G7 Leaders Pressed to Find Debt Crisis Solutions Amid Worrying Growth Forecasts

Ahead of Jubilee 2025 Year, Pope Francis is First Pope in History to Join G7 Summit

 G7 leaders grapple with debt, climate and development crises in Italy from June 13th - 15th. In addition to the presidents and prime ministers hosted in the southern Italian region of Puglia, others in attendance include Pope Francis, the leaders of Brazil, Argentina, India, other developing countries and heads of the IMF, World Bank and United Nations.

The World Bank forecasts low growth rates, which will not be enough for developing countries to achieve key development goals.

“Over three billion people live in countries that spend more on debt payments than they spend on health and education,” said Eric LeCompte, Executive Director of the religious development organization Jubilee USA Network. “The pandemic, wars, climate challenges and high interest rates force many countries into hard choices between paying debts and investing in their people.”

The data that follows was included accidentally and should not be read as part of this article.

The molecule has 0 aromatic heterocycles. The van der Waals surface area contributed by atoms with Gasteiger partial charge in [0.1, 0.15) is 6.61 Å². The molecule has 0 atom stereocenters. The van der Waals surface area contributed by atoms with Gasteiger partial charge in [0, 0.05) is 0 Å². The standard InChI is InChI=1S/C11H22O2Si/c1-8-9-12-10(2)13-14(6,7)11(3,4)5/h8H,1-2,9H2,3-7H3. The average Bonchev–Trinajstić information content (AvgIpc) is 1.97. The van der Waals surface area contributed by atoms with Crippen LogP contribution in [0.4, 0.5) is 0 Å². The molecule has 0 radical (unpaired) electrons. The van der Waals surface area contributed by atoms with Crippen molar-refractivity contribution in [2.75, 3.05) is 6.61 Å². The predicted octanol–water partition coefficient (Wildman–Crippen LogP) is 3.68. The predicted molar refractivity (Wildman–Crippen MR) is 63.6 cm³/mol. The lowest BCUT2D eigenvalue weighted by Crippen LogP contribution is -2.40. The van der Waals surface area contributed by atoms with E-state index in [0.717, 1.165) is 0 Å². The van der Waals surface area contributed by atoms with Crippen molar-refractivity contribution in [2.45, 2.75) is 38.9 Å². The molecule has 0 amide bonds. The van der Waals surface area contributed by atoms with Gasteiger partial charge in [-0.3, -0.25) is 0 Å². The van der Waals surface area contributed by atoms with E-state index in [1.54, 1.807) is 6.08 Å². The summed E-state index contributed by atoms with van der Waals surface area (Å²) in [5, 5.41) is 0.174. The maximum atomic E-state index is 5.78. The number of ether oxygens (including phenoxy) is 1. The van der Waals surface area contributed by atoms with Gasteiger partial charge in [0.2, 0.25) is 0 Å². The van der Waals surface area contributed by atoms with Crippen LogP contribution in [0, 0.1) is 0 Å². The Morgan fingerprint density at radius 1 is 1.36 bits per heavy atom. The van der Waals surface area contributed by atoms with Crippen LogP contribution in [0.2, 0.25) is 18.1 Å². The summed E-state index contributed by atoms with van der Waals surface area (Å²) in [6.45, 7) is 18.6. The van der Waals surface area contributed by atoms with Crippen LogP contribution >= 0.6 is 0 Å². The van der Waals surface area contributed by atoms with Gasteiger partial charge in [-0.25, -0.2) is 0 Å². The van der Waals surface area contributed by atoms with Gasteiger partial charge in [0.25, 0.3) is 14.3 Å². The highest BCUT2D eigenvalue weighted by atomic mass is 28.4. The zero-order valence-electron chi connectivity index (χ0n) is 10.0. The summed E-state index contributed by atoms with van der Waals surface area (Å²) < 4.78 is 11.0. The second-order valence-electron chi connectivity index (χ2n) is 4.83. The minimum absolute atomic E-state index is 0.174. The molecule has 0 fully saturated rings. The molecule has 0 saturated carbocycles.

In advance of the Jubilee year of 2025, for the first time in history a Pope, Pope Francis, joins the G7 meeting. Last week the Pontiff echoed words of Pope Saint John Paul II in 2000 saying that the Jubilee year is an appropriate occasion to cancel international debt and create new processes to solve debt and development crises.

“The G7 is under a lot of pressure to address growing debt challenges in Africa and among developing countries,” noted LeCompte who was with Pope Francis during his remarks on debt at the Vatican last week. “If we can't resolve debt problems and support countries to raise more revenue, poor global growth forecasts will continue.”

The G7 will consider ways to increase lending and aid through development banks. In May, G7 finance ministers noted that agreements made so far will yield more than $25 billion a year in additional finance for climate and other challenges. The largest provider of aid to the poorest countries, the International Development Association, needs substantial resources this year to maintain aid and loans with low interest rates.

“Together with G7 leaders, we won more than $130 billion in debt relief since Jubilee 2000,” shared LeCompte. “While we achieved significant debt relief and won anti-corruption policies, we failed to institute the policies we needed to prevent and resolve future debt crises. In Jubilee 2025, we must win real solutions to prevent debt crises and solve development challenges.” 

Read Pope Francis' June 5th Address on Debt Crises, Development and Jubilee 2025 here.